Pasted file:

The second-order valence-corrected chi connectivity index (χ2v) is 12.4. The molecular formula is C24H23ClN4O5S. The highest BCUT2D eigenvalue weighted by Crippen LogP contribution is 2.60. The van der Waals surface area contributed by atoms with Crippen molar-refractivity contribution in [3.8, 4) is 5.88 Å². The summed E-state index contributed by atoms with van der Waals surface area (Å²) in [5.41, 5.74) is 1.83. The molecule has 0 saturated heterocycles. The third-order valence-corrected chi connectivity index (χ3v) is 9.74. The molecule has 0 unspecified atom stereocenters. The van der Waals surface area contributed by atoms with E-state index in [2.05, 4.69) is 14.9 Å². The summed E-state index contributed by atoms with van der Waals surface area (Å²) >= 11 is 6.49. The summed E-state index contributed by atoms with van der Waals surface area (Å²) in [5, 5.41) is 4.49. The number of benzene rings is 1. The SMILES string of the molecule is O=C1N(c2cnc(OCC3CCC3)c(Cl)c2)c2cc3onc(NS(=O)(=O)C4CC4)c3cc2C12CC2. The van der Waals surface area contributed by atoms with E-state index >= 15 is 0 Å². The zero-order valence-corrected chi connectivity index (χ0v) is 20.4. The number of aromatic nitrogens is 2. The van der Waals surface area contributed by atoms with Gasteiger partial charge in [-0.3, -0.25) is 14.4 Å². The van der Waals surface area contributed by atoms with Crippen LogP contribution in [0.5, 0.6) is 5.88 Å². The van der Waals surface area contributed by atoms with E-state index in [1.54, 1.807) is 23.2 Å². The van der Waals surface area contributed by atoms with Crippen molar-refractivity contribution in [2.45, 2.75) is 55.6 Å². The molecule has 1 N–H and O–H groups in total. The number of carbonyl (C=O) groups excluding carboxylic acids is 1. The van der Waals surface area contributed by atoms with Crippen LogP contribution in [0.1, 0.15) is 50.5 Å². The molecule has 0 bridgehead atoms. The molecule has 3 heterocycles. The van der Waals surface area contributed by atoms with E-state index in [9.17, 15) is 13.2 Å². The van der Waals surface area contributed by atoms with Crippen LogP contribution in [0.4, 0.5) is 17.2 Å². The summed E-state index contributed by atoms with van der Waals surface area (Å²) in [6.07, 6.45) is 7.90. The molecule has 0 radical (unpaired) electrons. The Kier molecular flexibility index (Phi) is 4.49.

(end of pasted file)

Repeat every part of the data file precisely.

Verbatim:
The second-order valence-corrected chi connectivity index (χ2v) is 12.4. The molecular formula is C24H23ClN4O5S. The highest BCUT2D eigenvalue weighted by Crippen LogP contribution is 2.60. The van der Waals surface area contributed by atoms with Crippen molar-refractivity contribution in [3.8, 4) is 5.88 Å². The summed E-state index contributed by atoms with van der Waals surface area (Å²) in [5.41, 5.74) is 1.83. The molecule has 0 saturated heterocycles. The third-order valence-corrected chi connectivity index (χ3v) is 9.74. The molecule has 0 unspecified atom stereocenters. The van der Waals surface area contributed by atoms with E-state index in [2.05, 4.69) is 14.9 Å². The summed E-state index contributed by atoms with van der Waals surface area (Å²) >= 11 is 6.49. The summed E-state index contributed by atoms with van der Waals surface area (Å²) in [5, 5.41) is 4.49. The number of benzene rings is 1. The SMILES string of the molecule is O=C1N(c2cnc(OCC3CCC3)c(Cl)c2)c2cc3onc(NS(=O)(=O)C4CC4)c3cc2C12CC2. The van der Waals surface area contributed by atoms with E-state index >= 15 is 0 Å². The zero-order valence-corrected chi connectivity index (χ0v) is 20.4. The number of aromatic nitrogens is 2. The van der Waals surface area contributed by atoms with Gasteiger partial charge in [-0.3, -0.25) is 14.4 Å². The van der Waals surface area contributed by atoms with Crippen LogP contribution in [0.5, 0.6) is 5.88 Å². The van der Waals surface area contributed by atoms with E-state index in [1.54, 1.807) is 23.2 Å². The van der Waals surface area contributed by atoms with Crippen molar-refractivity contribution in [2.45, 2.75) is 55.6 Å². The molecule has 1 N–H and O–H groups in total. The number of carbonyl (C=O) groups excluding carboxylic acids is 1. The van der Waals surface area contributed by atoms with Crippen LogP contribution in [0.1, 0.15) is 50.5 Å². The molecule has 0 bridgehead atoms. The molecule has 3 heterocycles. The van der Waals surface area contributed by atoms with E-state index in [9.17, 15) is 13.2 Å². The van der Waals surface area contributed by atoms with Crippen LogP contribution in [0.4, 0.5) is 17.2 Å². The summed E-state index contributed by atoms with van der Waals surface area (Å²) in [6.07, 6.45) is 7.90. The molecule has 0 radical (unpaired) electrons. The Kier molecular flexibility index (Phi) is 4.49.